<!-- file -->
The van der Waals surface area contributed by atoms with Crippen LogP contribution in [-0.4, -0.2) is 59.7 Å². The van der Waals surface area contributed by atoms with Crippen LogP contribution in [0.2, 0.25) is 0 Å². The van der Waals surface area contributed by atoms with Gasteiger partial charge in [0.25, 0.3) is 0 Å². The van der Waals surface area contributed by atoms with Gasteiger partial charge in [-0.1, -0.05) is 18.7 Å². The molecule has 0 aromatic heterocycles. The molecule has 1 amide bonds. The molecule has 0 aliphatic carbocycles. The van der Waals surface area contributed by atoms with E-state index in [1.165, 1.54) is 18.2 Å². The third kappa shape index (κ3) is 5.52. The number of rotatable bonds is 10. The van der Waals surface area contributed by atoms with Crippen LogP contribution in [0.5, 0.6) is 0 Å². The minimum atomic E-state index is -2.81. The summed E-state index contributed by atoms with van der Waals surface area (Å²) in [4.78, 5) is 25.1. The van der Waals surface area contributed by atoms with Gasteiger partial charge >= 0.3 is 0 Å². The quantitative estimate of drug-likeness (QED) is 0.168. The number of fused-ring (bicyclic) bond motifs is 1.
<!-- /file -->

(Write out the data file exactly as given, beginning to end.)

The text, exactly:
The van der Waals surface area contributed by atoms with Crippen LogP contribution in [-0.4, -0.2) is 59.7 Å². The van der Waals surface area contributed by atoms with Crippen LogP contribution in [0.2, 0.25) is 0 Å². The van der Waals surface area contributed by atoms with Gasteiger partial charge in [0.25, 0.3) is 0 Å². The van der Waals surface area contributed by atoms with Gasteiger partial charge in [-0.1, -0.05) is 18.7 Å². The molecule has 0 aromatic heterocycles. The molecule has 1 amide bonds. The molecule has 0 aliphatic carbocycles. The van der Waals surface area contributed by atoms with E-state index in [1.165, 1.54) is 18.2 Å². The third kappa shape index (κ3) is 5.52. The number of rotatable bonds is 10. The van der Waals surface area contributed by atoms with Crippen LogP contribution in [0.5, 0.6) is 0 Å². The minimum atomic E-state index is -2.81. The summed E-state index contributed by atoms with van der Waals surface area (Å²) in [4.78, 5) is 25.1. The van der Waals surface area contributed by atoms with Gasteiger partial charge >= 0.3 is 0 Å². The quantitative estimate of drug-likeness (QED) is 0.168. The number of fused-ring (bicyclic) bond motifs is 1.